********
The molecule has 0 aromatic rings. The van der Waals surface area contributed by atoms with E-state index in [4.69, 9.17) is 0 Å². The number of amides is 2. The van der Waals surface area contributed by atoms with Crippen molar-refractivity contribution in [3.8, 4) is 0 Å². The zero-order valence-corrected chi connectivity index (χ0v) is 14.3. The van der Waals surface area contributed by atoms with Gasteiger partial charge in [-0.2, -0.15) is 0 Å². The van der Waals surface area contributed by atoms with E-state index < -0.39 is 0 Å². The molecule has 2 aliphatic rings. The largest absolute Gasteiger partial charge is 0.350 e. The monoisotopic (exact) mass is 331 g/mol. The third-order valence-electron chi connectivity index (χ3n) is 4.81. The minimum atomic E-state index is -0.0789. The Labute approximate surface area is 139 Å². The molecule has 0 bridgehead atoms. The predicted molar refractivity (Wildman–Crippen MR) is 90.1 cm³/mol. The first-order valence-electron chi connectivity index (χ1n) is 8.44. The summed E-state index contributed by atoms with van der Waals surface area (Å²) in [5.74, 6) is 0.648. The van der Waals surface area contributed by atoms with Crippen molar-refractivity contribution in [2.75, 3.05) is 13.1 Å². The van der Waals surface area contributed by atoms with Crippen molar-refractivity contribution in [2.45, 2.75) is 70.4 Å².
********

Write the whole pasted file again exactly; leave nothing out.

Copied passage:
The molecule has 0 aromatic rings. The van der Waals surface area contributed by atoms with E-state index in [4.69, 9.17) is 0 Å². The number of amides is 2. The van der Waals surface area contributed by atoms with Crippen molar-refractivity contribution in [3.8, 4) is 0 Å². The zero-order valence-corrected chi connectivity index (χ0v) is 14.3. The van der Waals surface area contributed by atoms with Gasteiger partial charge in [-0.2, -0.15) is 0 Å². The van der Waals surface area contributed by atoms with E-state index < -0.39 is 0 Å². The molecule has 2 aliphatic rings. The largest absolute Gasteiger partial charge is 0.350 e. The monoisotopic (exact) mass is 331 g/mol. The third-order valence-electron chi connectivity index (χ3n) is 4.81. The minimum atomic E-state index is -0.0789. The Labute approximate surface area is 139 Å². The molecule has 0 bridgehead atoms. The predicted molar refractivity (Wildman–Crippen MR) is 90.1 cm³/mol. The first-order valence-electron chi connectivity index (χ1n) is 8.44. The summed E-state index contributed by atoms with van der Waals surface area (Å²) in [5.74, 6) is 0.648. The van der Waals surface area contributed by atoms with Crippen molar-refractivity contribution in [2.75, 3.05) is 13.1 Å². The van der Waals surface area contributed by atoms with Crippen molar-refractivity contribution in [2.45, 2.75) is 70.4 Å².